19th December | When the King shook the King

Matthew 2

2 After Jesus was born in Bethlehem in Judea, during the time of King Herod, Magi from the east came to Jerusalem 2 and asked, “Where is the one who has been born king of the Jews? We saw his star when it rose and have come to worship him.”

3 When King Herod heard this he was disturbed, and all Jerusalem with him. 

During this season of hopeful expectancy in the coming of Jesus, it doesn’t take much of a stretch to put ourselves in the shoes of the Magi. Just like these stargazers who see the sign of King Jesus’ arrival and follow that glimmering promise in order to find him, meet him, worship him, we too can seek out Jesus and focus on worshipping him in this season. With questions of “where have you spotted signs, like the star, of God’s presence in your life?” or “How can you be like the Magi, and direct your steps towards encountering more of Jesus this advent?” we can all click off the blog, feeling predictably encouraged to search for Jesus during Christmas. Lovely classic message. Well done everyone. 

But it’s verse 3 of Matthew 2 that has arrested my attention. A King’s response to a King. An Empire’s response to the arrival of the Kingdom. 

3 When King Herod heard this he was disturbed, and all Jerusalem with him. 

Anyone ever heard the talk about how the searching of the Magi led to the shaking of the power structures, the rulers and the whole city? Anyone spent much time in advent allowing the reality of the arrival of King Jesus into the world, our world, to shake them, and to dethrone our ideas and idols in the process? Does this ‘disturbed’ reaction of the King and his people make us want to seek out Jesus and worship him? Or are we a little more Herod than we hoped in not really wanting to meet Jesus if it means our comfort, our normal, will change?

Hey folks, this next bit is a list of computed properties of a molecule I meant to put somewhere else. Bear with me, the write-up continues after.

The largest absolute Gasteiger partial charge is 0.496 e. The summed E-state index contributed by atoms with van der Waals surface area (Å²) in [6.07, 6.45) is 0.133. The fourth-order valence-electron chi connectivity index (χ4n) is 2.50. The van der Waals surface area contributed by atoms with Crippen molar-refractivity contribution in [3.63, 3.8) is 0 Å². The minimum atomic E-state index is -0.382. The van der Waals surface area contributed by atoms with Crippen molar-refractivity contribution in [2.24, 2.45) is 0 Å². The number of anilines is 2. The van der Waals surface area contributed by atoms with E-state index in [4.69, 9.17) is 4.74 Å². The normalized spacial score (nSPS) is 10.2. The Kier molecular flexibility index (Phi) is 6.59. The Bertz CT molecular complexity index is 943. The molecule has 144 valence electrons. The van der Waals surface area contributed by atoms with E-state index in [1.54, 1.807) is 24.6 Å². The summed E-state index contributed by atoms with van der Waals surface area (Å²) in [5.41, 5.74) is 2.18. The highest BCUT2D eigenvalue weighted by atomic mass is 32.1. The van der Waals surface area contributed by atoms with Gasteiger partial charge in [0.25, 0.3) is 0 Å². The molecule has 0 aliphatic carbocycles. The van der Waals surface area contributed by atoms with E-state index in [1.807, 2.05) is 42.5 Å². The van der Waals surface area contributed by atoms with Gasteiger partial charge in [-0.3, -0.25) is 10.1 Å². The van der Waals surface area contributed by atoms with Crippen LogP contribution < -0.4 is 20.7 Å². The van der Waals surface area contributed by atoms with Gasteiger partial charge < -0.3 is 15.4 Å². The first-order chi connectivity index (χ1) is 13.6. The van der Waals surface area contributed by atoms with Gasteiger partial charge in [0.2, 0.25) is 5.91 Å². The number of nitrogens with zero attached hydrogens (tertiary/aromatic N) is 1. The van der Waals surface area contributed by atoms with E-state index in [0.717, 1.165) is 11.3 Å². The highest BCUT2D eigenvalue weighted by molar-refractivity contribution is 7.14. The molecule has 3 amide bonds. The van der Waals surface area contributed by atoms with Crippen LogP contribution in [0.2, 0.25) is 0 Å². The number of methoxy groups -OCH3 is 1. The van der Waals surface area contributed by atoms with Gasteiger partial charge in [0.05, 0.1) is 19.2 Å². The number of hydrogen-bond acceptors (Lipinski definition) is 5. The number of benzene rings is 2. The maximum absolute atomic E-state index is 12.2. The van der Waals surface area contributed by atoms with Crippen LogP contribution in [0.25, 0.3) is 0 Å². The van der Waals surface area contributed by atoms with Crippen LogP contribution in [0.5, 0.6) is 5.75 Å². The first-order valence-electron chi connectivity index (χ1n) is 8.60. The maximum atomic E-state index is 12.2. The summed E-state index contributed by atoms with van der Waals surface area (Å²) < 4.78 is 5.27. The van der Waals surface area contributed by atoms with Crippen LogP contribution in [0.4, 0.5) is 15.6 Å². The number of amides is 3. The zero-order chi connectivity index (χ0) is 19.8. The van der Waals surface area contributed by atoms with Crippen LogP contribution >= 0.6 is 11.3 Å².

Let us not forget that amongst the miraculous and awe inspiring encounters surrounding the birth of Jesus, a whole bunch of people in positions of world power and privilege were less than joyful. Change does not always sound like good news if you’ve been the one in charge. Let us not forget that seeking and finding Jesus, King, Saviour, friend and God himself made knowable, does not leave us the same. Does not leave our lives, our attitudes, our sense of control and power, our hopes and dreams, untouched. The King who shakes Kings is come. And his Kingdom disturbs Empires with its upside down story of good news for those least powerful and most downtrodden. So yes, by all means, get in the shoes of the Magi, searching earnestly for Jesus and following signs of his presence until he is experienced. But brace yourself for the reality of the King of Kings, who will not share his throne with another and will disturb whatever is in us that does not reflect his beautiful, loving, subversive Kingdom way. Advent is hope-filled, but it will not leave us undisturbed.

Advent Activation

Where does the idea of Jesus being King disturb you? What in your life would you say has power over you? Does anything in your life need to get off the throne and give back the seat to Jesus? 

Consider your thoughts and beliefs, your relationships, your sense of physical and financial security, your ambitions and plans, your passions and desires. If King Jesus were to be King in each of these different aspects of your world, what would have to change? Spend some time processing this challenge with Jesus and let his Spirit coach you. 

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Miriam Swanson

Global Student Mission Leader

Miriam helps equip the church for student mission internationally. She's based in the USA and hungry to see young adults follow Jesus with all of who they are. 

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